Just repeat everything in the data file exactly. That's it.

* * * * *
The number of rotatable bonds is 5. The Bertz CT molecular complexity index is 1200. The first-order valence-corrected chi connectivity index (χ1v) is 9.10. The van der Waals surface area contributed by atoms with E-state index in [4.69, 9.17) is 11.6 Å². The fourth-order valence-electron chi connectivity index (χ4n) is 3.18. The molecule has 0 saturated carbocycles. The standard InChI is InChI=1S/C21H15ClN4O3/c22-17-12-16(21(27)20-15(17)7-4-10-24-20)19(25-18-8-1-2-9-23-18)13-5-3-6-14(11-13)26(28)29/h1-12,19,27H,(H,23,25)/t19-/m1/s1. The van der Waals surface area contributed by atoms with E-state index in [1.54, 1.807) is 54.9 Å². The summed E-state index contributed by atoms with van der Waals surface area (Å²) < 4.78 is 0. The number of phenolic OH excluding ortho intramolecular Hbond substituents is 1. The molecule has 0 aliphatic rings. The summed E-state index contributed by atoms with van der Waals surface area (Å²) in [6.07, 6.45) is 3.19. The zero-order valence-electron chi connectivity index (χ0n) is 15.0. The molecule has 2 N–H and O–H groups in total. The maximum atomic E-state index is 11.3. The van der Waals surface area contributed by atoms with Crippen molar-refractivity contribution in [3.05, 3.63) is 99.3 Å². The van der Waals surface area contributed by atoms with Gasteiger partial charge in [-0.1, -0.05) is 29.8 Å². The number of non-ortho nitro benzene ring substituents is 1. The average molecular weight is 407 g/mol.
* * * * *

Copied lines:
The number of rotatable bonds is 5. The Bertz CT molecular complexity index is 1200. The first-order valence-corrected chi connectivity index (χ1v) is 9.10. The van der Waals surface area contributed by atoms with E-state index in [4.69, 9.17) is 11.6 Å². The fourth-order valence-electron chi connectivity index (χ4n) is 3.18. The molecule has 0 saturated carbocycles. The standard InChI is InChI=1S/C21H15ClN4O3/c22-17-12-16(21(27)20-15(17)7-4-10-24-20)19(25-18-8-1-2-9-23-18)13-5-3-6-14(11-13)26(28)29/h1-12,19,27H,(H,23,25)/t19-/m1/s1. The van der Waals surface area contributed by atoms with E-state index in [1.54, 1.807) is 54.9 Å². The summed E-state index contributed by atoms with van der Waals surface area (Å²) < 4.78 is 0. The number of phenolic OH excluding ortho intramolecular Hbond substituents is 1. The molecule has 0 aliphatic rings. The summed E-state index contributed by atoms with van der Waals surface area (Å²) in [6.07, 6.45) is 3.19. The zero-order valence-electron chi connectivity index (χ0n) is 15.0. The molecule has 2 N–H and O–H groups in total. The maximum atomic E-state index is 11.3. The van der Waals surface area contributed by atoms with Crippen molar-refractivity contribution in [3.05, 3.63) is 99.3 Å². The van der Waals surface area contributed by atoms with Gasteiger partial charge in [-0.1, -0.05) is 29.8 Å². The number of non-ortho nitro benzene ring substituents is 1. The average molecular weight is 407 g/mol.